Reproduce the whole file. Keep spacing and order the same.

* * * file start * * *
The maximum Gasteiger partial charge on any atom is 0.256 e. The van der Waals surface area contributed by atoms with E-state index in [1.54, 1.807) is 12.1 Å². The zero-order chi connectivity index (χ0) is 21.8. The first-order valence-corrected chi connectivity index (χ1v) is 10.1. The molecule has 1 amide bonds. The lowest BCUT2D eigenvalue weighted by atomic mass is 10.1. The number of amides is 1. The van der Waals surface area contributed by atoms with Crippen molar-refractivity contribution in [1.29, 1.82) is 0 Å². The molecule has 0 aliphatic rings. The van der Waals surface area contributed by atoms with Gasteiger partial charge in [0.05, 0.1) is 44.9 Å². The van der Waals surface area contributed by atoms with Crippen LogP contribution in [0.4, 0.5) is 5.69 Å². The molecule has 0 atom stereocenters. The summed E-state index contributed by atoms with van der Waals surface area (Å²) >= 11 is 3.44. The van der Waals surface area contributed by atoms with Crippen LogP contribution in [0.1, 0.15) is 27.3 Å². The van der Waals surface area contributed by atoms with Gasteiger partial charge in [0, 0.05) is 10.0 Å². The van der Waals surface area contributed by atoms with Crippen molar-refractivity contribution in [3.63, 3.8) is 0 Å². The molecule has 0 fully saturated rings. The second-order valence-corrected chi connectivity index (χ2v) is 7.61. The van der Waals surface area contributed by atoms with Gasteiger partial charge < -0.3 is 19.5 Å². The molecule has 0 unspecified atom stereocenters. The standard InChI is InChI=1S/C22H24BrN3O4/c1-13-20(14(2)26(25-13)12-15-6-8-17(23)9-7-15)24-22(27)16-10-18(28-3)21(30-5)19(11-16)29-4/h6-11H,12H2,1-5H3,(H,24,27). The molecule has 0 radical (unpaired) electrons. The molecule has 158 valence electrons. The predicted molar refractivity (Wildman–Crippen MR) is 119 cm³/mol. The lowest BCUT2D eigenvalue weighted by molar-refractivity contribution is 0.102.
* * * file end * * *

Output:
The maximum Gasteiger partial charge on any atom is 0.256 e. The van der Waals surface area contributed by atoms with E-state index in [1.54, 1.807) is 12.1 Å². The zero-order chi connectivity index (χ0) is 21.8. The first-order valence-corrected chi connectivity index (χ1v) is 10.1. The molecule has 1 amide bonds. The lowest BCUT2D eigenvalue weighted by atomic mass is 10.1. The number of amides is 1. The van der Waals surface area contributed by atoms with Crippen molar-refractivity contribution in [1.29, 1.82) is 0 Å². The molecule has 0 aliphatic rings. The van der Waals surface area contributed by atoms with Gasteiger partial charge in [0.05, 0.1) is 44.9 Å². The van der Waals surface area contributed by atoms with Crippen LogP contribution in [0.4, 0.5) is 5.69 Å². The molecule has 0 atom stereocenters. The summed E-state index contributed by atoms with van der Waals surface area (Å²) >= 11 is 3.44. The van der Waals surface area contributed by atoms with Crippen LogP contribution in [0.1, 0.15) is 27.3 Å². The van der Waals surface area contributed by atoms with Gasteiger partial charge in [0, 0.05) is 10.0 Å². The van der Waals surface area contributed by atoms with Crippen molar-refractivity contribution in [3.63, 3.8) is 0 Å². The molecule has 0 fully saturated rings. The second-order valence-corrected chi connectivity index (χ2v) is 7.61. The van der Waals surface area contributed by atoms with Gasteiger partial charge < -0.3 is 19.5 Å². The molecule has 0 unspecified atom stereocenters. The standard InChI is InChI=1S/C22H24BrN3O4/c1-13-20(14(2)26(25-13)12-15-6-8-17(23)9-7-15)24-22(27)16-10-18(28-3)21(30-5)19(11-16)29-4/h6-11H,12H2,1-5H3,(H,24,27). The molecule has 0 radical (unpaired) electrons. The molecule has 158 valence electrons. The predicted molar refractivity (Wildman–Crippen MR) is 119 cm³/mol. The lowest BCUT2D eigenvalue weighted by molar-refractivity contribution is 0.102.